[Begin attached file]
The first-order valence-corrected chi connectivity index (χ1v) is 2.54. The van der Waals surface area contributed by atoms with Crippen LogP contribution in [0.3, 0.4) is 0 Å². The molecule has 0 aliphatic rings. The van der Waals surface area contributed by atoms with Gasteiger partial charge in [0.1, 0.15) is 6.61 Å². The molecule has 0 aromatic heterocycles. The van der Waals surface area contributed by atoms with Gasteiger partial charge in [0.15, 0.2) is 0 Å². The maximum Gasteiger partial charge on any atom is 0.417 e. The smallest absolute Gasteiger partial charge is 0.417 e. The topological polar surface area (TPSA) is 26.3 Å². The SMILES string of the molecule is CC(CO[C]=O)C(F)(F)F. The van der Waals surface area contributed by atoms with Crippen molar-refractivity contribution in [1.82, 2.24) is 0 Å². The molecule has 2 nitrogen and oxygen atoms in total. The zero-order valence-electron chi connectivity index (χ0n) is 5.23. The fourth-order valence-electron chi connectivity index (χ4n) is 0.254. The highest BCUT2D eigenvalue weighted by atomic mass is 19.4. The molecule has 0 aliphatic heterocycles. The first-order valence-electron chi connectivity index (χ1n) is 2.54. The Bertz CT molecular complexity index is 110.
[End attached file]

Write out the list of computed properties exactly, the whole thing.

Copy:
The first-order valence-corrected chi connectivity index (χ1v) is 2.54. The van der Waals surface area contributed by atoms with Crippen LogP contribution in [0.3, 0.4) is 0 Å². The molecule has 0 aliphatic rings. The van der Waals surface area contributed by atoms with Gasteiger partial charge in [0.1, 0.15) is 6.61 Å². The molecule has 0 aromatic heterocycles. The van der Waals surface area contributed by atoms with Gasteiger partial charge in [0.15, 0.2) is 0 Å². The maximum Gasteiger partial charge on any atom is 0.417 e. The smallest absolute Gasteiger partial charge is 0.417 e. The topological polar surface area (TPSA) is 26.3 Å². The SMILES string of the molecule is CC(CO[C]=O)C(F)(F)F. The van der Waals surface area contributed by atoms with Crippen molar-refractivity contribution in [1.82, 2.24) is 0 Å². The molecule has 2 nitrogen and oxygen atoms in total. The zero-order valence-electron chi connectivity index (χ0n) is 5.23. The fourth-order valence-electron chi connectivity index (χ4n) is 0.254. The highest BCUT2D eigenvalue weighted by atomic mass is 19.4. The molecule has 0 aliphatic heterocycles. The first-order valence-electron chi connectivity index (χ1n) is 2.54. The Bertz CT molecular complexity index is 110.